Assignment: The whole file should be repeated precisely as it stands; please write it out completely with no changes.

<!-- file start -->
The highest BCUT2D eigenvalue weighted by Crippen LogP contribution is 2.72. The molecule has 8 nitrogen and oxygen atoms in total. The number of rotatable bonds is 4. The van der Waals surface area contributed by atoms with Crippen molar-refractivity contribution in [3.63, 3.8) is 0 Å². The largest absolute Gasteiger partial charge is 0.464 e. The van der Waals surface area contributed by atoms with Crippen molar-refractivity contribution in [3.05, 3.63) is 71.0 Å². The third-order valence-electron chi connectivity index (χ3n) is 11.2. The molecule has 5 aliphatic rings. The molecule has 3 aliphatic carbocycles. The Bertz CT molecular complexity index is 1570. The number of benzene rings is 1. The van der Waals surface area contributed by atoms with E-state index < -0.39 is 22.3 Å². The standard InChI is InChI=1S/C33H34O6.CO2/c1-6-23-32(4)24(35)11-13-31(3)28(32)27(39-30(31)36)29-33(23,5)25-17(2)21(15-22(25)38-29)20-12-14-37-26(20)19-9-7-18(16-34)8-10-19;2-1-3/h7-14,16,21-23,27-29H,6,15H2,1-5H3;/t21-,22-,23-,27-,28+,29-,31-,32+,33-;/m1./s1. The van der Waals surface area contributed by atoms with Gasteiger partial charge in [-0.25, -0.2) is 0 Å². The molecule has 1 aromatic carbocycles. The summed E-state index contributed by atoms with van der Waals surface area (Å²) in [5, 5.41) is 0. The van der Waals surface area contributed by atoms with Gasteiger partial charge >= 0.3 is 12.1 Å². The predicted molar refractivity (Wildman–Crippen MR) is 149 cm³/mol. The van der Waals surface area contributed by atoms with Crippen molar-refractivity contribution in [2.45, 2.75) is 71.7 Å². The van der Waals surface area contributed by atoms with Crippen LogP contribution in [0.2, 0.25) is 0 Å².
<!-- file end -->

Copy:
The highest BCUT2D eigenvalue weighted by Crippen LogP contribution is 2.72. The molecule has 8 nitrogen and oxygen atoms in total. The number of rotatable bonds is 4. The van der Waals surface area contributed by atoms with Crippen molar-refractivity contribution in [3.63, 3.8) is 0 Å². The largest absolute Gasteiger partial charge is 0.464 e. The van der Waals surface area contributed by atoms with Crippen molar-refractivity contribution in [3.05, 3.63) is 71.0 Å². The third-order valence-electron chi connectivity index (χ3n) is 11.2. The molecule has 5 aliphatic rings. The molecule has 3 aliphatic carbocycles. The Bertz CT molecular complexity index is 1570. The number of benzene rings is 1. The van der Waals surface area contributed by atoms with E-state index < -0.39 is 22.3 Å². The standard InChI is InChI=1S/C33H34O6.CO2/c1-6-23-32(4)24(35)11-13-31(3)28(32)27(39-30(31)36)29-33(23,5)25-17(2)21(15-22(25)38-29)20-12-14-37-26(20)19-9-7-18(16-34)8-10-19;2-1-3/h7-14,16,21-23,27-29H,6,15H2,1-5H3;/t21-,22-,23-,27-,28+,29-,31-,32+,33-;/m1./s1. The van der Waals surface area contributed by atoms with Gasteiger partial charge in [-0.25, -0.2) is 0 Å². The molecule has 1 aromatic carbocycles. The summed E-state index contributed by atoms with van der Waals surface area (Å²) in [5, 5.41) is 0. The van der Waals surface area contributed by atoms with Gasteiger partial charge >= 0.3 is 12.1 Å². The predicted molar refractivity (Wildman–Crippen MR) is 149 cm³/mol. The van der Waals surface area contributed by atoms with Crippen molar-refractivity contribution in [2.45, 2.75) is 71.7 Å². The van der Waals surface area contributed by atoms with Crippen LogP contribution in [0.2, 0.25) is 0 Å².